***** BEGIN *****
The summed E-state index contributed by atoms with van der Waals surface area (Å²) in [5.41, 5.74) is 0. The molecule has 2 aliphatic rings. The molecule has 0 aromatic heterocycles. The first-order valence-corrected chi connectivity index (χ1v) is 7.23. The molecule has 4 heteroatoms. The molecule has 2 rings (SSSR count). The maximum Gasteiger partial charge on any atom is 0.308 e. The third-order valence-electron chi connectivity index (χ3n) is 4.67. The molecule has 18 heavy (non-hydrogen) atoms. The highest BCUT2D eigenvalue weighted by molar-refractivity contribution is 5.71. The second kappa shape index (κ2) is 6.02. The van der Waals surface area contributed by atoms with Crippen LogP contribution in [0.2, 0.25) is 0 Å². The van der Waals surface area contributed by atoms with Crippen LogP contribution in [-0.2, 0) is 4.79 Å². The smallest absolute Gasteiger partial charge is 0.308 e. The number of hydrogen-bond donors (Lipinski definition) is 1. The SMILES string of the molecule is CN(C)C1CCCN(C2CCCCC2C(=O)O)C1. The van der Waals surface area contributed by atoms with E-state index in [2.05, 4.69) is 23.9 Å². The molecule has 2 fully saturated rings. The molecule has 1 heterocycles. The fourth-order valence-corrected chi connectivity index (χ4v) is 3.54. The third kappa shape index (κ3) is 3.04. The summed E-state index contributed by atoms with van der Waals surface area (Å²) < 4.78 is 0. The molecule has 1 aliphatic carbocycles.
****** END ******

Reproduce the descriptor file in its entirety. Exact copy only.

The summed E-state index contributed by atoms with van der Waals surface area (Å²) in [5.41, 5.74) is 0. The molecule has 2 aliphatic rings. The molecule has 0 aromatic heterocycles. The first-order valence-corrected chi connectivity index (χ1v) is 7.23. The molecule has 4 heteroatoms. The molecule has 2 rings (SSSR count). The maximum Gasteiger partial charge on any atom is 0.308 e. The third-order valence-electron chi connectivity index (χ3n) is 4.67. The molecule has 18 heavy (non-hydrogen) atoms. The highest BCUT2D eigenvalue weighted by molar-refractivity contribution is 5.71. The second kappa shape index (κ2) is 6.02. The van der Waals surface area contributed by atoms with Crippen LogP contribution in [0.2, 0.25) is 0 Å². The van der Waals surface area contributed by atoms with Crippen LogP contribution in [-0.2, 0) is 4.79 Å². The smallest absolute Gasteiger partial charge is 0.308 e. The number of hydrogen-bond donors (Lipinski definition) is 1. The SMILES string of the molecule is CN(C)C1CCCN(C2CCCCC2C(=O)O)C1. The van der Waals surface area contributed by atoms with E-state index in [2.05, 4.69) is 23.9 Å². The molecule has 2 fully saturated rings. The molecule has 1 heterocycles. The fourth-order valence-corrected chi connectivity index (χ4v) is 3.54. The third kappa shape index (κ3) is 3.04. The summed E-state index contributed by atoms with van der Waals surface area (Å²) < 4.78 is 0. The molecule has 1 aliphatic carbocycles.